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ARM-Based Servers Expected by 2011

Arm Holdings chief executive officer Warren East told EE Times Wednesday that servers based on ARM multicore processors should arrive within the next twelve months. The news confirms previous speculation stemming from Google's acquisition of Agnilux and a recent job advertisement posted by Microsoft. East said that the current architecture, designed for client-side computing, can also be used in server applications.

"The architecture can support server application as it is," he said while discussing the company's first quarter financial results. "The implementations [of ARM] have traditionally been aimed at relatively low performance optimized for minimum power consumption. But we are seeing higher speed, multicore implementations now pushing up to 2 GHz. The main difference for a server processor is the addition of high-speed communications interfaces."

Can ARM stand up against rivals Intel and AMD in the server market? In regards to raw processing power, the current ARM processors can't compete with x86. But with a growing concern to reduce the amount of energy consumed by servers and server farms, ARM processors pose as a viable candidate, especially the multi-core options in the higher range.

"We are seeing people experimenting with multiple ARM cores on a chip," East said. "They have the option to use our A9 at 2 GHz, and four cores. So people can do server experiments with the existing technology at the high-end of the road-map."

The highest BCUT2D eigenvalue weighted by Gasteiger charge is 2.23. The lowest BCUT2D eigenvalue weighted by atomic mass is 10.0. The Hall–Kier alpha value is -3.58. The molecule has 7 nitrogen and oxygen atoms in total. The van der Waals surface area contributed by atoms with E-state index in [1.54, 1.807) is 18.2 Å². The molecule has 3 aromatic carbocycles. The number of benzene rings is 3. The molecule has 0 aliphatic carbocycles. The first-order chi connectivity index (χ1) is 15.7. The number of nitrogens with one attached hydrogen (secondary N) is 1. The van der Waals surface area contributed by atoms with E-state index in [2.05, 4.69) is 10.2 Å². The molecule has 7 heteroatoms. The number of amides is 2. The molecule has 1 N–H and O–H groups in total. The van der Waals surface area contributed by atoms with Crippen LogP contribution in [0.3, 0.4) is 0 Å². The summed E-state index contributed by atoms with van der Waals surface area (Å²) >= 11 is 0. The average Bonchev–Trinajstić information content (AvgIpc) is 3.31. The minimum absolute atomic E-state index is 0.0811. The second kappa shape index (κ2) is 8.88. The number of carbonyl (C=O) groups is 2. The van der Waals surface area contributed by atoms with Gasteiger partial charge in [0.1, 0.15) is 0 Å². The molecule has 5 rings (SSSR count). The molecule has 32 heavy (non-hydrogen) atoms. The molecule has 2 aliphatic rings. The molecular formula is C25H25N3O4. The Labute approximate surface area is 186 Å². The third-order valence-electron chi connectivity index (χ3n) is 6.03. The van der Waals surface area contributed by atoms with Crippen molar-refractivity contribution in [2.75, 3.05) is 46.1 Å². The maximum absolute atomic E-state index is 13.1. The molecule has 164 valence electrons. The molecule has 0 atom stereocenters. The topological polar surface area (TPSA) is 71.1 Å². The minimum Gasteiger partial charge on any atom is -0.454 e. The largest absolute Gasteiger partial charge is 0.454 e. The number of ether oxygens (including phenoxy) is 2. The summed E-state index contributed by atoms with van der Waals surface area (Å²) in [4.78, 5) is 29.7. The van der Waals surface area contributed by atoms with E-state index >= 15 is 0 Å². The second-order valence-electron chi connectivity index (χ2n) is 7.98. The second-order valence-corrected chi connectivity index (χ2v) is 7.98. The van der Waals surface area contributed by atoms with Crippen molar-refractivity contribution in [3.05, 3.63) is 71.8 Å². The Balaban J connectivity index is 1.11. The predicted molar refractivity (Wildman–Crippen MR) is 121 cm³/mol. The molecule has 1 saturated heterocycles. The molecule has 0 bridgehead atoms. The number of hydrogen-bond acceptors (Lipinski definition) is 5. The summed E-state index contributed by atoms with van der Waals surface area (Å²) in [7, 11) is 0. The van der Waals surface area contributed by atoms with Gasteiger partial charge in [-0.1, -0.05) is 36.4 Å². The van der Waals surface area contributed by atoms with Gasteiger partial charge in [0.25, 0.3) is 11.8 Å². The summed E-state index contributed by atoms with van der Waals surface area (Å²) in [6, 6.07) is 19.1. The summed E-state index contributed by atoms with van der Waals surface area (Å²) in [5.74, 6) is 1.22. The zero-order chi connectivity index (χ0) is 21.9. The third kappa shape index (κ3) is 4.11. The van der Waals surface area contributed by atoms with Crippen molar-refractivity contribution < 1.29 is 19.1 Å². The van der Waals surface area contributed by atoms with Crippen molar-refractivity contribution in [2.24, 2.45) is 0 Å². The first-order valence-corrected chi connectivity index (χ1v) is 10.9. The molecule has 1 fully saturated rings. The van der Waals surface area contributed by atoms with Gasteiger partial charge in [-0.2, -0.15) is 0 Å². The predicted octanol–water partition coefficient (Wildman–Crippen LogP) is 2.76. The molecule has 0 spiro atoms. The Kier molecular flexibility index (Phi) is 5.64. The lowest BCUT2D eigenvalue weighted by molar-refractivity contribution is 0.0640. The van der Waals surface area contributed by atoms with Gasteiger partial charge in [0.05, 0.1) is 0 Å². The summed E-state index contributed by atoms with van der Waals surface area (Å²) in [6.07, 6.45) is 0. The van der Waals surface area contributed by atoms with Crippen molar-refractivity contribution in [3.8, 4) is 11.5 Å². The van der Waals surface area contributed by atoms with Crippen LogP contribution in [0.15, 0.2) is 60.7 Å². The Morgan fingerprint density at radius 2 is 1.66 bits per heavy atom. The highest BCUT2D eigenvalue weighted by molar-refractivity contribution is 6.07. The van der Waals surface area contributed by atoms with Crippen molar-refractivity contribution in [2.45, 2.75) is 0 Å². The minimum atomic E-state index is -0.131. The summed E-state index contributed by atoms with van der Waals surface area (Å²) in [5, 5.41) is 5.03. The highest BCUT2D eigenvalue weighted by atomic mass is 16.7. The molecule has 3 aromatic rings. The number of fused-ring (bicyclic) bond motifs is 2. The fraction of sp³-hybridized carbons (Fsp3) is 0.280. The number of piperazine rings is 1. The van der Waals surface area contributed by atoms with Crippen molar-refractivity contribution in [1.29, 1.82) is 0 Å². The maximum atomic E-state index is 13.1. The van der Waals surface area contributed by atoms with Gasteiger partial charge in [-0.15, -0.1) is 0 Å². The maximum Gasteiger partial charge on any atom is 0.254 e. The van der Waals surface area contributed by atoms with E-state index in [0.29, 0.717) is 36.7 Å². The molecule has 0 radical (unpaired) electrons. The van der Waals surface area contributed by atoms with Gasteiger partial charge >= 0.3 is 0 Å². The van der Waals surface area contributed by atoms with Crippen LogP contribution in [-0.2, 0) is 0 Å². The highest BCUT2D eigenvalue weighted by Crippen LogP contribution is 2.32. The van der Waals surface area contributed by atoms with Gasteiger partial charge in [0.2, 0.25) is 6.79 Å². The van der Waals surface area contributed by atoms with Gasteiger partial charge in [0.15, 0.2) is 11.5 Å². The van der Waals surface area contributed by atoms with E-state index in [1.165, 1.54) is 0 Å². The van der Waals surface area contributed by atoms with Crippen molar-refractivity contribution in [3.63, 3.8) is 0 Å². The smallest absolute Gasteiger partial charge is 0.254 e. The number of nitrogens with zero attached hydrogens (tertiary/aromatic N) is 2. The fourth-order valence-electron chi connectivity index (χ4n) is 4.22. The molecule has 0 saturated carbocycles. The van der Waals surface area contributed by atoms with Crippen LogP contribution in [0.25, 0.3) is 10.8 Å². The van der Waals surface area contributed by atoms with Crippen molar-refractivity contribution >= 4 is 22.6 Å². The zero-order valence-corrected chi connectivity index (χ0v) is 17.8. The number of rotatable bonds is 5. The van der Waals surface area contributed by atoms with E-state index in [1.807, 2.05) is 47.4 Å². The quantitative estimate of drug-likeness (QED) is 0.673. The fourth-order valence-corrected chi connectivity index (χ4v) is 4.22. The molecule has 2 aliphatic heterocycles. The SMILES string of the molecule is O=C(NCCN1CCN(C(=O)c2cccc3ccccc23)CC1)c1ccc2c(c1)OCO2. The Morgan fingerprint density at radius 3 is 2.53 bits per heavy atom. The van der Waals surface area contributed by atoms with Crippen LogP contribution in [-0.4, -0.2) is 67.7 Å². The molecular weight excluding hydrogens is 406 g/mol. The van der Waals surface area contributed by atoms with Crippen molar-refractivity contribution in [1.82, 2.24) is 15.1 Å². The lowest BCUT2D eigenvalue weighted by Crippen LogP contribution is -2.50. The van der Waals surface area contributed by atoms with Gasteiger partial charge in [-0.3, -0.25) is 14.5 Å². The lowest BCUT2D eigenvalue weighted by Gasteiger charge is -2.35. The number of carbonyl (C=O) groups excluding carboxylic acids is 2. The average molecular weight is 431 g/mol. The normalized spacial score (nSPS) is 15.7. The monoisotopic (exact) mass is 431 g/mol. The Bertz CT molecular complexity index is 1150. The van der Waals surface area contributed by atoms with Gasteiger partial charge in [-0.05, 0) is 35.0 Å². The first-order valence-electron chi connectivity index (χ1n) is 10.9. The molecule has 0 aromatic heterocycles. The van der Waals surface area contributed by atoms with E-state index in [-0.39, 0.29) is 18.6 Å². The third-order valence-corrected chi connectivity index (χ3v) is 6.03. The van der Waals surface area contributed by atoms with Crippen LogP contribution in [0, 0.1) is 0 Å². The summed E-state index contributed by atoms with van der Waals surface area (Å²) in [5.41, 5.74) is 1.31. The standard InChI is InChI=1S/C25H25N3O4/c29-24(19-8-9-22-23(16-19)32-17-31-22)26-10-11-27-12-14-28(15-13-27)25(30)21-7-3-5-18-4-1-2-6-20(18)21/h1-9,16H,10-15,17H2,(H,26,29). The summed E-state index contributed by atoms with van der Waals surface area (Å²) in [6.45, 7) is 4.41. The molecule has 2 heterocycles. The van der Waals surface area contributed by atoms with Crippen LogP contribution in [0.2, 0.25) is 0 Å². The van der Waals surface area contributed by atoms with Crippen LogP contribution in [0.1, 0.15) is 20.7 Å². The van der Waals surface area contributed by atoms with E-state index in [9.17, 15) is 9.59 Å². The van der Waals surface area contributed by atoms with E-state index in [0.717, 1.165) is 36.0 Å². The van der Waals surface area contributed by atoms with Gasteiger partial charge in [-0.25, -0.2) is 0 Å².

East did not elaborate on the parties considering ARM-based servers. Softpedia also points out that there was also no indication that the company plans to go head to head with Intel's Xeon and AMD's Opteron series. Instead ARM may limit its options to the print and storage server market.

  • thomaseron
    interresting... :-)
    Reply
  • nforce4max
    Sweet :P

    I can see my self slaving for a month or two for on of these low power servers for a off grid project. IP over short wave and CB radio is a few other projects I want to start. P2P over short wave is another cool idea.
    Reply
  • Tomtompiper
    So Microsoft have employed somebody to program for Arm, better late than never I suppose.

    Reply
  • lukeeu
    Well.. software is there. If they'll be cheap enough I might even buy one. This would appeal to people making home servers from Linksys access points and set-top boxes.. If they make hardware compatible and interchangeable (like with PC) they might succeed
    Reply
  • segio526
    Man, Intel just can't catch a break with Atom can they? Not that I'm an Atom fan anyway.
    Reply
  • lukeeu
    TomtompiperSo Microsoft have employed somebody to program for Arm, better late than never I suppose.MS has released at least 10 editions of Windows CE and Mobile for ARM :-)
    Reply
  • Pyroflea
    Linux has a huge share when it comes to servers. Good thing numerous Linux distros have been ported to Arm already. :)
    Reply
  • anamaniac
    segio526Man, Intel just can't catch a break with Atom can they? Not that I'm an Atom fan anyway.Me neither. I like VIA though.
    Reply
  • yay
    Some really honestly cool news, make this your next ipad level investigation please Toms.
    Reply
  • g00ey
    But I'm still curious about VLIW and EPIC based CPU architectures that are supposed to deal with the shortcomings of the RISC architecture which is what the ARM CPUs are based on.
    Reply